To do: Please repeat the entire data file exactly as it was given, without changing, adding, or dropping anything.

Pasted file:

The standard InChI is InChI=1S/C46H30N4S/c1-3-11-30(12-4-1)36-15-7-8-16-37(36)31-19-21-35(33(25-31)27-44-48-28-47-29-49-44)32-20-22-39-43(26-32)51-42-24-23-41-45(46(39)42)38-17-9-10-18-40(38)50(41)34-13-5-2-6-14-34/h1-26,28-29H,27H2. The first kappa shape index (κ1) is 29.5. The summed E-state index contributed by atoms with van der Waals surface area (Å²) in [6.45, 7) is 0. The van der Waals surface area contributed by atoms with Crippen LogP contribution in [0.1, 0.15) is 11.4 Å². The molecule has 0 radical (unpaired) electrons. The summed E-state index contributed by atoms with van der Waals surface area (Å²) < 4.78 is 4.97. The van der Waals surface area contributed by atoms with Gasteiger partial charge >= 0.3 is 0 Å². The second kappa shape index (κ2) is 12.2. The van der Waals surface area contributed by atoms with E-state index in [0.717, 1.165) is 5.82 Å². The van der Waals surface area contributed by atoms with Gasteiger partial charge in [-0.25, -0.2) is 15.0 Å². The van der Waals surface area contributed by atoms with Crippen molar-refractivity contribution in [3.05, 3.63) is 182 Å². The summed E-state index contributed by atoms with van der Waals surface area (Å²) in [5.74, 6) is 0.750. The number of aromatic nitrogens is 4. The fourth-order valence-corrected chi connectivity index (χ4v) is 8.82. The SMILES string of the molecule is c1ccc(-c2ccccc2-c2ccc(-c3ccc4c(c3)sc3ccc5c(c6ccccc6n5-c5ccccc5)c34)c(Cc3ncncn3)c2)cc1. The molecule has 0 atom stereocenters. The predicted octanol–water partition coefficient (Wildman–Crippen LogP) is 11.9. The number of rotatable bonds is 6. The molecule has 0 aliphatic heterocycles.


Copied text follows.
The standard InChI is InChI=1S/C46H30N4S/c1-3-11-30(12-4-1)36-15-7-8-16-37(36)31-19-21-35(33(25-31)27-44-48-28-47-29-49-44)32-20-22-39-43(26-32)51-42-24-23-41-45(46(39)42)38-17-9-10-18-40(38)50(41)34-13-5-2-6-14-34/h1-26,28-29H,27H2. The first kappa shape index (κ1) is 29.5. The summed E-state index contributed by atoms with van der Waals surface area (Å²) in [6.45, 7) is 0. The van der Waals surface area contributed by atoms with Crippen LogP contribution in [0.1, 0.15) is 11.4 Å². The molecule has 0 radical (unpaired) electrons. The summed E-state index contributed by atoms with van der Waals surface area (Å²) < 4.78 is 4.97. The van der Waals surface area contributed by atoms with Gasteiger partial charge >= 0.3 is 0 Å². The second kappa shape index (κ2) is 12.2. The van der Waals surface area contributed by atoms with E-state index in [0.717, 1.165) is 5.82 Å². The van der Waals surface area contributed by atoms with Gasteiger partial charge in [-0.25, -0.2) is 15.0 Å². The van der Waals surface area contributed by atoms with Crippen molar-refractivity contribution in [3.05, 3.63) is 182 Å². The summed E-state index contributed by atoms with van der Waals surface area (Å²) in [5.74, 6) is 0.750. The number of aromatic nitrogens is 4. The fourth-order valence-corrected chi connectivity index (χ4v) is 8.82. The SMILES string of the molecule is c1ccc(-c2ccccc2-c2ccc(-c3ccc4c(c3)sc3ccc5c(c6ccccc6n5-c5ccccc5)c34)c(Cc3ncncn3)c2)cc1. The molecule has 0 atom stereocenters. The predicted octanol–water partition coefficient (Wildman–Crippen LogP) is 11.9. The number of rotatable bonds is 6. The molecule has 0 aliphatic heterocycles.